Up From Slavery – Still a Good Read

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Booker T. Washington’s autobiography Up From Slavery is a good read that students like. The book tells the story of what happened to Washington after he became a freed slave in Virginia at the age of nine when the Civil War ended. Washington was the most prominent African American of his time and a leading 19th century intellectual. His life story is as inspirational today as when it was published in 1901. Up From Slavery remained a bestseller for 60 years after it was published and is widely read today. The reading level for Up From Slavery is 5th through 12th grades. Two of the main themes of the book are the dignity of work and the value of education.

Washington’s story is so compelling because he rose from slavery to become an educated man who knew business tycoons, presidents and kings. He raised close to two million dollars for Tuskeegee Normal School (Hampton University today), the equivalent of more than 53 million dollars today. Washington received many honors including the following:

• Booker T. Washington was the first African American to be invited to the White House. In 1901 President Theodore Roosevelt invited Washington to dine with him and his family.
• The first U.S. postage stamp to honor an African American was issued in 1940 with the portrait of Booker T. Washington on the 10 cent stamp.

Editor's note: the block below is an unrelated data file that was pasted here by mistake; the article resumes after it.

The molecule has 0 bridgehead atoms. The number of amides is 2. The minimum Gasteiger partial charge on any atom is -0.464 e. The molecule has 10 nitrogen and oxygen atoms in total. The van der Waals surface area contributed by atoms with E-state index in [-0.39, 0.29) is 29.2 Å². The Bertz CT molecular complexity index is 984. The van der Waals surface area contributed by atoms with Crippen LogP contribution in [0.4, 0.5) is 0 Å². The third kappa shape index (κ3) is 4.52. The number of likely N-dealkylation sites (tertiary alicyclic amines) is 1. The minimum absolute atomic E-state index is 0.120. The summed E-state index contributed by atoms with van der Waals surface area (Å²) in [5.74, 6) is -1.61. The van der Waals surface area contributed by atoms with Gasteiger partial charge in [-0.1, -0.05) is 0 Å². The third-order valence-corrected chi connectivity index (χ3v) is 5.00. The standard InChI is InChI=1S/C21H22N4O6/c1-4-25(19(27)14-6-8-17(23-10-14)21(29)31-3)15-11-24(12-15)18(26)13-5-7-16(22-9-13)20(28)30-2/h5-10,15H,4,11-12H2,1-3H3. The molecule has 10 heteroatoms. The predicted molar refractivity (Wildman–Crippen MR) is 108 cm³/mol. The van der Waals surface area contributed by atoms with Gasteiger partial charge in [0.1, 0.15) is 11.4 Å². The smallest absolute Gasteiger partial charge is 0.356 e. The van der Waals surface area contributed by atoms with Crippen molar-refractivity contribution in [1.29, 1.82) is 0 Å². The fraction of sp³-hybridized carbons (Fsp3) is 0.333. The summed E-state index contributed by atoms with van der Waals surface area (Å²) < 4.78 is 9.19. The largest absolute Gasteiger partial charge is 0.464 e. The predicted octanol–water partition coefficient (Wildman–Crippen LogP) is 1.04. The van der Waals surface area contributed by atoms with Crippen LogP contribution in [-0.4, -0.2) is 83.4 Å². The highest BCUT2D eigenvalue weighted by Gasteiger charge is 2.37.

• The first U.S. ship named for an African American was launched in 1942. The Booker T. Washington, a cargo carrier, was christened by African American opera star Marian Anderson.
• The first U.S. coin to feature an African American, the Booker T. Washington half dollar, was issued in 1946.
• Numerous elementary, middle schools and high schools are named Booker T. Washington.

The National Council of Teachers of English (NCTE) has created the National African American Read-in to celebrate Black History Month. One of the best choices for a Read-in is Chapter 3 of Up From Slavery. The chapter opens with Booker T. Washington working in a coal mine in West Virginia. He is inspired when he overhears two miners talking about a college for African Americans in Virginia. Washington winds up walking 500 miles to enroll in the college, Hampton Normal Agricultural Institute (Hampton University today). He works odd jobs enroute to pay for food. By the time he reaches Richmond he has 82 miles to go to get to Hampton. He has no money, so he sleeps under a wooden sidewalk. The next day he gets a job unloading a ship to earn enough money to buy breakfast.

When Washington finally arrives at Hampton, he is a dirty, ragged candidate for admission. The head teacher takes one look at him and decides to test Washington to see what he’s made of. She asks him to clean a classroom. Washington remembers that this was his moment to shine. He had been taught how to clean to perfection. He sweeps the floor three times and dusts the room four times. He moves all the furniture and cleans under it. He cleans inside the closets. He cleans the baseboards. When the head teacher looks for dirt and cannot find any, she admits him to the college.

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